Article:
Just as with all the other factors here, either too much or too little fertiliser can have harmful effects for your plant.
This can be tricky to figure out, because it depends, in part, on the type of fertiliser you use. The best guideline is to just follow the instructions on the packet and then watch out for any adverse effects.
What makes the best pot for an African violet?
The first thing to consider is the size of your pot relative to the size of your plant. You don’t want to use a pot that is too small, otherwise, you’ll end up restricting the growth of the plant and how well it flowers.
A small pot can also result in messy and unhealthy root systems, so a helpful guide is to make sure that your pot has a diameter of about a third of the entire plant.
Another consideration is to use a pot that is slightly shallower than a normal flower pot. This is because the roots of an African violet plant tend to grow outwards rather than down.
African violets tend to prefer lighter soils that give their roots room to breathe. Many growers have made the mistake of using really heavy soils and thus halting some of the growth they otherwise would have seen.
Something along the lines of peat moss is ideal. You should be able to find this at your local gardening store.
Dealing with Pests & Diseases
Sometimes despite your best effort, your plant might get attacked by pests or might get diseased. One thing you can do to prevent the bad stuff from ever taking hold is to disinfect anything that will come in contact with your plant. This means your hands, your pot and any tools that you may use.
Secondly, make sure that you don’t overwater your plants. Doing this can weaken them and also provide a nice environment for nasty things to take up residence. There are some watering guidelines above.
Another thing you can do is to maintain a decent amount of airflow. Some diseases flourish in environments without much air circulation.
If you keep your plants healthy and you keep a regular eye on them, then you can be confident that your plants will stay healthy. And if they do come under attack, you can take appropriate measures to fix them.
Q: How long do African violets live?
A: Assuming they are well-cared for, African violets can live just about indefinitely. There are lots of cases of these plants living to 50 years and above.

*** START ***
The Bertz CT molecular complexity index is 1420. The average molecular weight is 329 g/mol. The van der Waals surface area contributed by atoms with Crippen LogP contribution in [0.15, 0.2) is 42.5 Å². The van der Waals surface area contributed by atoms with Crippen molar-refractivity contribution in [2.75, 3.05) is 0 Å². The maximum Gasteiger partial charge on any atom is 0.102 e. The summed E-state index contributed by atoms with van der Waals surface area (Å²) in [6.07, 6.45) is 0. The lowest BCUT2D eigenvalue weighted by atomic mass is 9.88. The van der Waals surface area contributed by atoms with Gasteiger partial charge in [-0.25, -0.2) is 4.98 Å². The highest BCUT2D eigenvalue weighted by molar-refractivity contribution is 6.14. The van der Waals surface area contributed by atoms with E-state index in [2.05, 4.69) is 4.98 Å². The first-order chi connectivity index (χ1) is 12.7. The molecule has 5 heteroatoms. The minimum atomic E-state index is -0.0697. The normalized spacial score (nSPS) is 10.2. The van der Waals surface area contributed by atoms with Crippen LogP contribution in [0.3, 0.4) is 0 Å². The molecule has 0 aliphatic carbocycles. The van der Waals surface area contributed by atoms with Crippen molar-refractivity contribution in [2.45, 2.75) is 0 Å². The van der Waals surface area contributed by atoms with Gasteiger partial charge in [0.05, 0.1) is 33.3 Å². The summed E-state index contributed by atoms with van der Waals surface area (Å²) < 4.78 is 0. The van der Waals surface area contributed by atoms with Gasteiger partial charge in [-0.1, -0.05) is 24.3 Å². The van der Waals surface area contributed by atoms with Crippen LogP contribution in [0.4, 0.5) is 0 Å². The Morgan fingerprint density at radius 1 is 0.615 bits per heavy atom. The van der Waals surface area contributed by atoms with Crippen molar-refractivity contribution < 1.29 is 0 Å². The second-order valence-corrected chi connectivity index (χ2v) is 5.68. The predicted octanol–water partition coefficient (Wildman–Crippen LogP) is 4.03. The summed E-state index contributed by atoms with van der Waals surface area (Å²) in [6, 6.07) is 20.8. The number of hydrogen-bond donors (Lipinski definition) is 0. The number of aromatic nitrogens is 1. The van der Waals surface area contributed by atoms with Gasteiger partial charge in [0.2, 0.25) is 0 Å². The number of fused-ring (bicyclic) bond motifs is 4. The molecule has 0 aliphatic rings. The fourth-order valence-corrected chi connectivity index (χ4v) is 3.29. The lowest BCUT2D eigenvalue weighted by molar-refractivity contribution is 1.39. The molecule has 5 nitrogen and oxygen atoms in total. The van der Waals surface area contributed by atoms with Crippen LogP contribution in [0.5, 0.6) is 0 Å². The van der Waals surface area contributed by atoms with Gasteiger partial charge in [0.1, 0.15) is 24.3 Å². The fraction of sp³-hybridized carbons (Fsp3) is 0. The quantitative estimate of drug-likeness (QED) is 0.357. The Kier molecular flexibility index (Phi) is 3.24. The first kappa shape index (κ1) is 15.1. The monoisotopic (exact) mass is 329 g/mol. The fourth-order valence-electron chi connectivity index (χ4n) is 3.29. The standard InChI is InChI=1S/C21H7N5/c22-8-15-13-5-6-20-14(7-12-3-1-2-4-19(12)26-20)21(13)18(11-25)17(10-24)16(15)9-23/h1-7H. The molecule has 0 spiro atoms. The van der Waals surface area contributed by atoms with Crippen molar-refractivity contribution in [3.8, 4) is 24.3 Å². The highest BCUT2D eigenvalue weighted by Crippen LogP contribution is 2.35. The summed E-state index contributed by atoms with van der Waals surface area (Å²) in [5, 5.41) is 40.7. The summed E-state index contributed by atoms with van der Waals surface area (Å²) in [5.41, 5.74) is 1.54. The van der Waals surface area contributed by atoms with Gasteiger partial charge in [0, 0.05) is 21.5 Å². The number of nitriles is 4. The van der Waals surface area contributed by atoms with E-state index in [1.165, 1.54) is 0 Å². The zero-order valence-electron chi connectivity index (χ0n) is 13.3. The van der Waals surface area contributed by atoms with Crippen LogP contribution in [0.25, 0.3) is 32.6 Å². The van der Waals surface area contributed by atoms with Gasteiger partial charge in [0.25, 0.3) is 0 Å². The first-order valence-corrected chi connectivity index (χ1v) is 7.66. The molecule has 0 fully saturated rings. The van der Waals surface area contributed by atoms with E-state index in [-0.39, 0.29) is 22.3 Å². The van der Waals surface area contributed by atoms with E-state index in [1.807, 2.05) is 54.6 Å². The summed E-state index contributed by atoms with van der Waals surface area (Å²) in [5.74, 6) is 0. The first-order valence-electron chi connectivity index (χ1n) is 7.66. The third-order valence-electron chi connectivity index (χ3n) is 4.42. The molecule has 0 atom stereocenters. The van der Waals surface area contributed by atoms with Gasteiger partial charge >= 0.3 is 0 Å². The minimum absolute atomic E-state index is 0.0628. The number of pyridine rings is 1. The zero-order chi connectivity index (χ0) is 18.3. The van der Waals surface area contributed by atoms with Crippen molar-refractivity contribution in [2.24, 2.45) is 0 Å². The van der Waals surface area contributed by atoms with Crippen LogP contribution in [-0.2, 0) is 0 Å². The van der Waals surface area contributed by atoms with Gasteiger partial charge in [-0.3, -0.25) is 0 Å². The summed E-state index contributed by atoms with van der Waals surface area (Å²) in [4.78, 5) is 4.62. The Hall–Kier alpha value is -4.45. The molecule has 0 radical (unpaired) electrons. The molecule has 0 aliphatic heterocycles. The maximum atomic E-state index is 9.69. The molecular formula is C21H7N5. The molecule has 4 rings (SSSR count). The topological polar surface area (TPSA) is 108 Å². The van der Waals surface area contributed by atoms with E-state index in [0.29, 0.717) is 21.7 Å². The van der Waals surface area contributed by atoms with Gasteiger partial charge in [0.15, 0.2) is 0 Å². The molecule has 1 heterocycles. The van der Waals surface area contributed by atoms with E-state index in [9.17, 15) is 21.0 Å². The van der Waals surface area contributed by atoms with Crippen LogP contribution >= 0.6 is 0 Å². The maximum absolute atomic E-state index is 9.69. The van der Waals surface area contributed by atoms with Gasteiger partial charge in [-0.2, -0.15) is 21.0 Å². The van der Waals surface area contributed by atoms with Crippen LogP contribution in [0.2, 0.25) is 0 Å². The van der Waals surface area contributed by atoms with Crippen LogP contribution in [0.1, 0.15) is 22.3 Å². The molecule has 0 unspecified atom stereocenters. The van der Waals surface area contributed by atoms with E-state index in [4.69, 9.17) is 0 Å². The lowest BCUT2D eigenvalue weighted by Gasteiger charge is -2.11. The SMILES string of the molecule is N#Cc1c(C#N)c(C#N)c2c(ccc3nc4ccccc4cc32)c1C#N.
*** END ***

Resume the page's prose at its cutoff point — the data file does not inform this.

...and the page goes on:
Q: How many types of African violets are there?
A: Right now there are 9 species, 8 subspecies and 2 varieties of African violets that are recognised. There used to be 20 species considered, but there were too few differences between some of them, so they were reduced in number in 2009.
Q: Do African violets need special soil
A: Not really, as long as the soil is somewhat light and allows room for the roots to breathe. You can find more information on what soil to use in the above sections.
Q: What causes spots on African violet leaves?
A: One of the main causes is sunburn caused by watering the plant from above. This is why it’s best to water the plant from below.
Q: How long does it take to propagate African violets?
A: It can take a couple of months for an African violet to propagate. For roots to appear, it might take 3-4 weeks and from there another 3-4 weeks before leaves appear.
Q: Is an African violet annual or perennial?
A: All species of African violets are perennials.
Q: Why is my African violet not blooming?
A: There are a few things that could be causing your African violets to not flower. The first thing to look at is the amount of light your plant is getting. You should also troubleshoot other factors like water and pests to ensure nothing is interfering with their good health.
Q: Do you deadhead African violets?
A: While you don’t deadhead African violets, you can do some pruning in order to keep the plant’s energy where you want it to go.
Q: Why are my African violets dying?
A: There are multiple reasons why your African Violets are not prospering. Water, light and over-fertilising are three common reasons. If you go through the guide above and follow the steps, it’ll ensure that your plant is as healthy as possible.
Q: How long do African violet blooms last?
A: African violets typically bloom for about 9 months of the year, using the other three months to regenerate for the next blooming season.
Q: Why are the leaves on my African violet drooping?
A: The most likely cause of your leaves drooping is a temperature that is too low or too high. You can read the guide above to get a better idea of what temperature ranges work best for African violets.
Q: Can you root African violets in water?
A: Yes, African violets do root in water.
Q: Will African violets hurt cats?
A: No, they are not toxic to cats.
Q: Are African violets poisonous to dogs?
A: No, they are not toxic to dogs.
That’s all we have for you on African violets, I hope you found this guide useful.
Is there something else you’d like to know that we didn’t cover?
Have we missed something important?
Let us know in the comments!